Glaxo, Pfizer merge Aids drugs business
London, April 16, 2009
GlaxoSmithKline and Pfizer, two leading developers of Aids drugs, are merging their HIV operations into a new company that will hold nearly a fifth of the market for treatments against the virus.
The two companies said on Thursday that Glaxo would have an 85 percent stake in the joint venture and Pfizer 15 percent, a split which reflects Glaxo's stronger position in marketed products.
The tie-up underlines a growing trend by big pharmaceutical companies to collaborate in the costly and risky process of developing new medicines.
The partners said the new business would be more sustainable and broader in scope than either company's individually, and would hold a 19 percent share of the growing market for HIV/AIDS treatments.
It will include 11 already marketed products -- including Glaxo's top-sellers, Combivir and Epzicom -- that together generated sales of 1.6 billion pounds ($2.4 billion) last year, plus a pipeline of six new medicines, of which four are in mid-stage Phase II development.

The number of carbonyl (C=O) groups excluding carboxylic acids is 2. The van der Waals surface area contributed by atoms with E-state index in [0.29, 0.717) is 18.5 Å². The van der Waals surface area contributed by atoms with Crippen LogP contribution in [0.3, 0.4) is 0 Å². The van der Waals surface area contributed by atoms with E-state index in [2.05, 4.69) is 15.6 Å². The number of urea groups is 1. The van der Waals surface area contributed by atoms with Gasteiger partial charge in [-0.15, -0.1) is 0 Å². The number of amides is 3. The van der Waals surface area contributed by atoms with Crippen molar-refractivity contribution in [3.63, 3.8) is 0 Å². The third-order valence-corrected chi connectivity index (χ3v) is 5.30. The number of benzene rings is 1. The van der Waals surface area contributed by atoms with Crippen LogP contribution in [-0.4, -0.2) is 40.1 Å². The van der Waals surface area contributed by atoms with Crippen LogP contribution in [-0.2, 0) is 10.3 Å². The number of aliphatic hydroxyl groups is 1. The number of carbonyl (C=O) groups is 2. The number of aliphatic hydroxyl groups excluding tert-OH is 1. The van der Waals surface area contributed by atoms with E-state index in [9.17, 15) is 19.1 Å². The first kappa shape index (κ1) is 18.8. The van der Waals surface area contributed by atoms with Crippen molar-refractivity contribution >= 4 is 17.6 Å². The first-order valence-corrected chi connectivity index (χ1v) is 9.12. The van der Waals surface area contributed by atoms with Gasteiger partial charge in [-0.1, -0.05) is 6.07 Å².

"At the core of this specialist business is a broad portfolio of products and pipeline assets, which can be more effectively leveraged through the new company's strong revenue base and dedicated research capability," said Glaxo Chief Executive Andrew Witty.
One of the goals will be to develop new fixed-dose combination therapies using existing and novel medicines. Fixed-dose tablets are important in providing more convenient treatments for fighting HIV infection.
The new company will contract R&D services directly from Glaxo and Pfizer to develop these medicines. Dominique Limet, currently head of Glaxo's Personalised Medicine Strategy, has been appointed chief executive designate of the new company.
There is no cure for the human immunodeficiency virus (HIV) that causes AIDS, but combinations of drugs can keep the virus from replicating and damaging the immune system.
An estimated 33 million people globally are infected with the AIDS virus, most of them living in Africa and other developing countries. - Reuters